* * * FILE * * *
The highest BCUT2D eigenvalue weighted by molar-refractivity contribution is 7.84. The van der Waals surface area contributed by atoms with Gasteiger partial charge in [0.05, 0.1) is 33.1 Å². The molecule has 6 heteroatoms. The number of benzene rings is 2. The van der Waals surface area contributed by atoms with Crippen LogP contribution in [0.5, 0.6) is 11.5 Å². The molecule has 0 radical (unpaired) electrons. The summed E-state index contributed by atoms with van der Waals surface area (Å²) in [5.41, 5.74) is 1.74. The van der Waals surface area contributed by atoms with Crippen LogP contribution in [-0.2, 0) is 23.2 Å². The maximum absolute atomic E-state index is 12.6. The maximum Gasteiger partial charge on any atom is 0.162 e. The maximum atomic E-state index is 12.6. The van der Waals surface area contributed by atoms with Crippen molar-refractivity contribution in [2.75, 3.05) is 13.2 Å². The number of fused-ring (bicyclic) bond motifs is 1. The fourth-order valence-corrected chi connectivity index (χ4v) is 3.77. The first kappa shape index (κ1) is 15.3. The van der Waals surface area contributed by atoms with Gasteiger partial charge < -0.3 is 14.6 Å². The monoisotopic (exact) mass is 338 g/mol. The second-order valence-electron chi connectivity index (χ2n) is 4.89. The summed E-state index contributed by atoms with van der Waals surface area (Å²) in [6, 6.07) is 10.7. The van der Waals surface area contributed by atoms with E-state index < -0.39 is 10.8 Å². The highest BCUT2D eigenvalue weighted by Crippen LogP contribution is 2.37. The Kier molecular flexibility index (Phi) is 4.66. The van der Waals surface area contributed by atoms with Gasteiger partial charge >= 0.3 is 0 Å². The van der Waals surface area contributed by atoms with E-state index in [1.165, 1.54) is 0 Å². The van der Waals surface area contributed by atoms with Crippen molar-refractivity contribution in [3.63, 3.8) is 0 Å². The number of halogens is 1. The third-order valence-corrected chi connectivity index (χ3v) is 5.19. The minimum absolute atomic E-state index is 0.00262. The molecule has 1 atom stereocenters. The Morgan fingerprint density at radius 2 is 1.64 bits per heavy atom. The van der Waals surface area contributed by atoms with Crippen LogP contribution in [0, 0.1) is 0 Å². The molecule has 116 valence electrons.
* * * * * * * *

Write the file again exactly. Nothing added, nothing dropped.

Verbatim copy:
The highest BCUT2D eigenvalue weighted by molar-refractivity contribution is 7.84. The van der Waals surface area contributed by atoms with Gasteiger partial charge in [0.05, 0.1) is 33.1 Å². The molecule has 6 heteroatoms. The number of benzene rings is 2. The van der Waals surface area contributed by atoms with Crippen LogP contribution in [0.5, 0.6) is 11.5 Å². The molecule has 0 radical (unpaired) electrons. The summed E-state index contributed by atoms with van der Waals surface area (Å²) in [5.41, 5.74) is 1.74. The van der Waals surface area contributed by atoms with Crippen LogP contribution in [-0.2, 0) is 23.2 Å². The maximum absolute atomic E-state index is 12.6. The maximum Gasteiger partial charge on any atom is 0.162 e. The maximum atomic E-state index is 12.6. The van der Waals surface area contributed by atoms with Crippen molar-refractivity contribution in [2.75, 3.05) is 13.2 Å². The number of fused-ring (bicyclic) bond motifs is 1. The fourth-order valence-corrected chi connectivity index (χ4v) is 3.77. The first kappa shape index (κ1) is 15.3. The van der Waals surface area contributed by atoms with Gasteiger partial charge < -0.3 is 14.6 Å². The monoisotopic (exact) mass is 338 g/mol. The second-order valence-electron chi connectivity index (χ2n) is 4.89. The summed E-state index contributed by atoms with van der Waals surface area (Å²) in [6, 6.07) is 10.7. The van der Waals surface area contributed by atoms with E-state index < -0.39 is 10.8 Å². The highest BCUT2D eigenvalue weighted by Crippen LogP contribution is 2.37. The Kier molecular flexibility index (Phi) is 4.66. The van der Waals surface area contributed by atoms with Gasteiger partial charge >= 0.3 is 0 Å². The van der Waals surface area contributed by atoms with E-state index in [1.165, 1.54) is 0 Å². The van der Waals surface area contributed by atoms with Crippen molar-refractivity contribution in [3.63, 3.8) is 0 Å². The number of halogens is 1. The third-order valence-corrected chi connectivity index (χ3v) is 5.19. The minimum absolute atomic E-state index is 0.00262. The molecule has 1 atom stereocenters. The Morgan fingerprint density at radius 2 is 1.64 bits per heavy atom. The van der Waals surface area contributed by atoms with Crippen LogP contribution in [0, 0.1) is 0 Å². The molecule has 116 valence electrons.